Justina directed and performed in the showJustina Ogunseitan

When I considered putting on Ntozake Shange’s For Colored Girls who have considered suicide when the rainbow is Enuf, I didn’t intend to make history; I just wanted to perform something I cared about.

An English student bruised by the baptism of fire which is Renaissance, Medieval, Shakespeare and Practical Criticism (with some eighteenth century French poetry and Flaubert thrown in for good measure), I entered Easter term despondent, apathetic and questioning why I hadn’t switched to social anthropology.

I had thought English at Cambridge was going to expose me to the literary voice I had begun to discover towards the end of A-levels. Instead I was confronted by sixteenth century humanism, the convoluted waffling of F.R.Leavis and the prospect of opening a French-English dictionary. Struggling through the first sixteen weeks, I had forgotten the evocative power of poetry which sears through your heart and jars your senses. Comedy had been transformed into tragedy, and I felt dangerously lost in the maelstrom of words without signifiers, patterns without solutions, essays without footnotes.

I remember returning from my Medieval prelim examination, facing the roar of dissembling punters and foolish tourists, as a streak of defiance overcame me. I was going to do ‘exactly what I wanted, and I wazn’t gna be sorry for none of it!’ I typed furiously, producing the opening scene of my own play (I Speak Ken Saro-Wiwa). But I knew it wasn’t going to be finished in time for the coming Michaelmas. It was then that I remembered Shange’s daring and provocative choreo-poem, For Colored Girls.

I didn’t set out to make history, a social or even a feminist point; I simply wanted to have my voice heard. The voice of a woman’s struggle to reclaim her identity and place in the world, not in the mellifluous writings of modernist poets or the verbose postulations of Renaissance artists, but in the crude, raw, authentically brazen colloquialisms of urban life. My life.

Shange’s work is powerful because it strips back any facades that appealed to the dissembling courts of Elizabeth, and slaps the truth, with a wink and saucy finger-click, in your face. Her collection of interweaving poems is hauntingly dark, chillingly uncomfortable and coarsely humorous: and therein lies the appeal. Because as you read her work, you hear yourself speaking back.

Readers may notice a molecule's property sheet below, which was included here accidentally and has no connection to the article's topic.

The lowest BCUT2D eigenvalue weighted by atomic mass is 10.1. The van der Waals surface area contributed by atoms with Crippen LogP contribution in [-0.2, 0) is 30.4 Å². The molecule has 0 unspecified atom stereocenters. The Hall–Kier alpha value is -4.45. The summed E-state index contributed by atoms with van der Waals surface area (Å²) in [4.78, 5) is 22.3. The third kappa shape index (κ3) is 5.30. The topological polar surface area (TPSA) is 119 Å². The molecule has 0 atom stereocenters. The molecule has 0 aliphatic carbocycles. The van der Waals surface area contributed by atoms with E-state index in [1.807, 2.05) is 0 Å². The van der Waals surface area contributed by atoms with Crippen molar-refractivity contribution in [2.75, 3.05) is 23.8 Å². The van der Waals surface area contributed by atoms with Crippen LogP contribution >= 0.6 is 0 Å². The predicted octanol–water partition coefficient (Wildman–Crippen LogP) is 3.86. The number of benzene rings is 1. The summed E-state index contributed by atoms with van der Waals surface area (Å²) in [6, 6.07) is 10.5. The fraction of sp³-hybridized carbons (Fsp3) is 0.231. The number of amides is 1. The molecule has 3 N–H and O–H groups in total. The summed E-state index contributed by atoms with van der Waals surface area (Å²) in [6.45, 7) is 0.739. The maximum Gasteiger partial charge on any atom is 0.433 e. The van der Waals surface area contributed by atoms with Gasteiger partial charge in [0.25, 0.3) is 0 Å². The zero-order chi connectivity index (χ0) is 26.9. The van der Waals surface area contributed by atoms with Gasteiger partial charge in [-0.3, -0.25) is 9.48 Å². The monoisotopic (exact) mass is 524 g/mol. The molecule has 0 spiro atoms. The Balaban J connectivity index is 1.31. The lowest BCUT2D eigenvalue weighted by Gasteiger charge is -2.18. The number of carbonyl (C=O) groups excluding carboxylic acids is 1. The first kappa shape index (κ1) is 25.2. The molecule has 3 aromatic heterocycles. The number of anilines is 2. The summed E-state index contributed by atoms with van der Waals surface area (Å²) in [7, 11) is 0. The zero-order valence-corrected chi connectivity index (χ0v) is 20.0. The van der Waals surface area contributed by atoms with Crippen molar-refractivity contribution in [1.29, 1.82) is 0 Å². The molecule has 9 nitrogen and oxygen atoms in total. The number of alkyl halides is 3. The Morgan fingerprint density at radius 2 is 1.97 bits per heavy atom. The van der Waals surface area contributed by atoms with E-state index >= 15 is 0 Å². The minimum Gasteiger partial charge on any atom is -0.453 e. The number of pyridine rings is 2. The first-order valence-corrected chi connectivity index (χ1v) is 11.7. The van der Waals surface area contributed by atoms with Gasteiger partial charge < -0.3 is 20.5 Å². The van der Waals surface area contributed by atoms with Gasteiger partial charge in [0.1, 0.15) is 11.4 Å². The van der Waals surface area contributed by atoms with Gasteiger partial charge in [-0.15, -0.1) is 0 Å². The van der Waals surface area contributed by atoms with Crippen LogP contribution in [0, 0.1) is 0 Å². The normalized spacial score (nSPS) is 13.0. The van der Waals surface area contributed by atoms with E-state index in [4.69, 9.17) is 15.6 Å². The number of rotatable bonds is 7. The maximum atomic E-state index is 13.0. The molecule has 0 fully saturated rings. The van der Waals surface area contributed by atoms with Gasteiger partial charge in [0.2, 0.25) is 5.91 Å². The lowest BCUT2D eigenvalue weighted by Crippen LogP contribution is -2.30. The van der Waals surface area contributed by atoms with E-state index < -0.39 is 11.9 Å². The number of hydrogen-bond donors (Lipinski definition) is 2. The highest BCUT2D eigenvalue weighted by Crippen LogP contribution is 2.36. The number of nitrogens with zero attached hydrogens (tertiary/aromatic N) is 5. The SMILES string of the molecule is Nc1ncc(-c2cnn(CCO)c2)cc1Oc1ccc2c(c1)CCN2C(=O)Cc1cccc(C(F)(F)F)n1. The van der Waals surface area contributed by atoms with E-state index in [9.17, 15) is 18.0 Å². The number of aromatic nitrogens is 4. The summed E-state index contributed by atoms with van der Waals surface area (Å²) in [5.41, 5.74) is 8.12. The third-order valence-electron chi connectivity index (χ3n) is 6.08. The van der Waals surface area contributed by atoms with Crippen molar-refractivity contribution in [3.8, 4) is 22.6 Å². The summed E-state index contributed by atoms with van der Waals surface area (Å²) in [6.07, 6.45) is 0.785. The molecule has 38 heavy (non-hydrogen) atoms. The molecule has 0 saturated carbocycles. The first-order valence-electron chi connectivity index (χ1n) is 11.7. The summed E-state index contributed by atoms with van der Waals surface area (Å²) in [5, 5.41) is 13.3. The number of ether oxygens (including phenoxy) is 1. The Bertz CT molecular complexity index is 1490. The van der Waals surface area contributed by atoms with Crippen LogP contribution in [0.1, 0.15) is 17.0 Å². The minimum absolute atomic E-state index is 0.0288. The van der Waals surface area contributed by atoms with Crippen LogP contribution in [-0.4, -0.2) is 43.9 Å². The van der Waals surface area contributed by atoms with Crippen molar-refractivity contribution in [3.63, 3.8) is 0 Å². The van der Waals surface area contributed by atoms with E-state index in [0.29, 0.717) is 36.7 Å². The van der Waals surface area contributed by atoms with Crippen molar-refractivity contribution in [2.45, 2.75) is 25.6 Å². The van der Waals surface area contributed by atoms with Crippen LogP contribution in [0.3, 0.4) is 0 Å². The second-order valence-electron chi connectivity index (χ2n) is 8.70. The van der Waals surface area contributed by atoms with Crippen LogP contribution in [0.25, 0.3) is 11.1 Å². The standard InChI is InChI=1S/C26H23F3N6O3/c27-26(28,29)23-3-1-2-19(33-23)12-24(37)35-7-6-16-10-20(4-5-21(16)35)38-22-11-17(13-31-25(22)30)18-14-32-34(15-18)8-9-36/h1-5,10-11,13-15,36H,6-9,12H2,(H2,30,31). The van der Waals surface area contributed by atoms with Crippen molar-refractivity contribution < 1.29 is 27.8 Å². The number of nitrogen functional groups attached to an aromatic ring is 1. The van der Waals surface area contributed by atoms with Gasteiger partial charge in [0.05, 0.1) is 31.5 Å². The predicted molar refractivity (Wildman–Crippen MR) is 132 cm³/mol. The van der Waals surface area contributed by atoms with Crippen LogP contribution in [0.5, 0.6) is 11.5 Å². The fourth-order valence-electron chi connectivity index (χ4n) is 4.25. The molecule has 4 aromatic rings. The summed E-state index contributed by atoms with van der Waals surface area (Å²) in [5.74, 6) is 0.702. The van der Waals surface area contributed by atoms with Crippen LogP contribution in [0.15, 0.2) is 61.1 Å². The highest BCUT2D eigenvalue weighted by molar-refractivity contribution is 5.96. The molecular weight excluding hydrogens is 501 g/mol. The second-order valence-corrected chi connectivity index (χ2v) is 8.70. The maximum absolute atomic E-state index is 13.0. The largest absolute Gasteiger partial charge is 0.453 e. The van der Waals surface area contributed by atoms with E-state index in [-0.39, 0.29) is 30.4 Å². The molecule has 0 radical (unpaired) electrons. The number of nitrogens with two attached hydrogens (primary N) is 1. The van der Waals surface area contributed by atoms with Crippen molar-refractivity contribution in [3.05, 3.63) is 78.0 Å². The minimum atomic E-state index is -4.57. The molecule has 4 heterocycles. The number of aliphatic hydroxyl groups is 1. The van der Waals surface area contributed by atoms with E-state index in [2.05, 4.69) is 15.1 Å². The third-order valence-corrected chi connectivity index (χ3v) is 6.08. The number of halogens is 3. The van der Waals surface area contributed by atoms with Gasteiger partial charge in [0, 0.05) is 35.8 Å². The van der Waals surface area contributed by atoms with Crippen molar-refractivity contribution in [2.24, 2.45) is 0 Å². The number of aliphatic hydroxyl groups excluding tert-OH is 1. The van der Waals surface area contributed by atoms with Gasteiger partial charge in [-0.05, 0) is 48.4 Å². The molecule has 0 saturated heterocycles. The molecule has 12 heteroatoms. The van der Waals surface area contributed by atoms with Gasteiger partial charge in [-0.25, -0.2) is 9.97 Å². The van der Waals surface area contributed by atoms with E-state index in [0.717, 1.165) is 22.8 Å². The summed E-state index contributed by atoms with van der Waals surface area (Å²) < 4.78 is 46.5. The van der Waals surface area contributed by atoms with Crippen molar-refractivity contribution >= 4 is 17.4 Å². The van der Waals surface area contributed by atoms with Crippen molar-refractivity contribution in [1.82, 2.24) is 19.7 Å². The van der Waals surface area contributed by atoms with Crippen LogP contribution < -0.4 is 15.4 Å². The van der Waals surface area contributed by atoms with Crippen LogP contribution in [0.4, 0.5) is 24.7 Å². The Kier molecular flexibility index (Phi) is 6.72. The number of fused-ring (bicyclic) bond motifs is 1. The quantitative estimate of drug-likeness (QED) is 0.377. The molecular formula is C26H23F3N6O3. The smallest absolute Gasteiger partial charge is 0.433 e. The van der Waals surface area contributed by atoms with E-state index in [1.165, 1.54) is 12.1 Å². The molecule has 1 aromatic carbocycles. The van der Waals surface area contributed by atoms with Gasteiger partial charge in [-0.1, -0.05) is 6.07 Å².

Unfortunately these experiences can only be captured once you have engaged with the text, either as an audience member or a reader. So when I pitched it to the ADC, explaining the simplicity of the production, solely dependent on lighting and a few stage levels, they felt I was sorely misinformed on how the theatre world, and directing in particular, works. I googled other theatre societies in Cambridge and stumbled upon BATS. I had no idea who they were, but went along, and pitched the same foggy idea to them as I had to the ADC. Thankfully Rosie Morgan was either desperate for something new, or took pity on me, and said yes.

I had no explicit intention of making For Colored Girls an all-black cast. Yes, it would be confined by literary critics to the domain of ‘Black American literature,’ and Shange’s characters do identify with black women, and especially black feminist, or in Alice Walker’s terms, womanist ideologies, yet the rainbow in the title is inclusive of all races. Besides, could I really find six other black thespian women in this city? Hearing the rich twang of Naomi Maxwell’s audition poem (Lady in Green), or the sweetness of Stephanie Goulei’s French accent (Lady in Brown), I realised that there is far more talent in Cambridge than the city takes credit for.

When directing, co-producing and acting in a play as niche as For Colored Girls which stares the grotesque nature of rape, abortion, AIDS, domestic violence and infanticide squarely in the face, declaring outright warfare, and you’re performing it in an obscure location, you don’t expect people to turn up.

I was told to be hopeful for 20. I demanded 50. Joseph Mambwe’s incredible publicity sent us into the hundreds, selling out the last night. For Colored Girls was an “evocatively explosive” performance because it had something different to say. From the mouths of the marginalised it roared into the centre of Cambridge waking people to an alternative reality.

History was made because a new story was told, and we haven’t finished telling it. I only hope, that when another apathetic literature student proposes such an historically misguided idea, people say yes. I wanted to sing a ‘colored’ girls song, to “bring her out to know herself...the sound of her own voice/ her infinite beauty.” I’m just honoured I managed to do it, and was supported in the process.

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